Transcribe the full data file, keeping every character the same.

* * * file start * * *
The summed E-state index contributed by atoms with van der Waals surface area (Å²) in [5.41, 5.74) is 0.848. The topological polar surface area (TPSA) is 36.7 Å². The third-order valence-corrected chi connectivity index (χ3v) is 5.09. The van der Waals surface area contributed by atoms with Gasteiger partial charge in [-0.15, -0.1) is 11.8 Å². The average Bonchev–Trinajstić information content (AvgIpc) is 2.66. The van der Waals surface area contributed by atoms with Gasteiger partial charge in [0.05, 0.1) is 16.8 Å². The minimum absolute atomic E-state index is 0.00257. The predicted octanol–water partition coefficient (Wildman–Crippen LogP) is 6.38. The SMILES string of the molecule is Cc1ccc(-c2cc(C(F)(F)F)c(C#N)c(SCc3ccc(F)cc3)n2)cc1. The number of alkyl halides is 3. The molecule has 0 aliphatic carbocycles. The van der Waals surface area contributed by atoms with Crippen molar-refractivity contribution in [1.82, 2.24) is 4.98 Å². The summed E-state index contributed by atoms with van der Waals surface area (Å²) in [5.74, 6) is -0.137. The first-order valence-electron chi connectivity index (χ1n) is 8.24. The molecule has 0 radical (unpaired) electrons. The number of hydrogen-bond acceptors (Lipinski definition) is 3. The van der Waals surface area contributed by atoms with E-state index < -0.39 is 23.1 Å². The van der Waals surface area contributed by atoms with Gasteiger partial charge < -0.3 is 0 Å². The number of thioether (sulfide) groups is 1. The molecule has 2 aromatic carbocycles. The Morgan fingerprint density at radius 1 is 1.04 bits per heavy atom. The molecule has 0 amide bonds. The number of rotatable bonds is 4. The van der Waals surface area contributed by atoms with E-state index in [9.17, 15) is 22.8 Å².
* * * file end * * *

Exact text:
The summed E-state index contributed by atoms with van der Waals surface area (Å²) in [5.41, 5.74) is 0.848. The topological polar surface area (TPSA) is 36.7 Å². The third-order valence-corrected chi connectivity index (χ3v) is 5.09. The van der Waals surface area contributed by atoms with Gasteiger partial charge in [-0.15, -0.1) is 11.8 Å². The average Bonchev–Trinajstić information content (AvgIpc) is 2.66. The van der Waals surface area contributed by atoms with Gasteiger partial charge in [0.05, 0.1) is 16.8 Å². The minimum absolute atomic E-state index is 0.00257. The predicted octanol–water partition coefficient (Wildman–Crippen LogP) is 6.38. The SMILES string of the molecule is Cc1ccc(-c2cc(C(F)(F)F)c(C#N)c(SCc3ccc(F)cc3)n2)cc1. The number of alkyl halides is 3. The molecule has 0 aliphatic carbocycles. The van der Waals surface area contributed by atoms with Crippen molar-refractivity contribution in [1.82, 2.24) is 4.98 Å². The summed E-state index contributed by atoms with van der Waals surface area (Å²) in [5.74, 6) is -0.137. The first-order valence-electron chi connectivity index (χ1n) is 8.24. The molecule has 0 radical (unpaired) electrons. The number of hydrogen-bond acceptors (Lipinski definition) is 3. The van der Waals surface area contributed by atoms with E-state index < -0.39 is 23.1 Å². The van der Waals surface area contributed by atoms with Gasteiger partial charge < -0.3 is 0 Å². The number of thioether (sulfide) groups is 1. The molecule has 2 aromatic carbocycles. The Morgan fingerprint density at radius 1 is 1.04 bits per heavy atom. The molecule has 0 amide bonds. The number of rotatable bonds is 4. The van der Waals surface area contributed by atoms with E-state index in [9.17, 15) is 22.8 Å².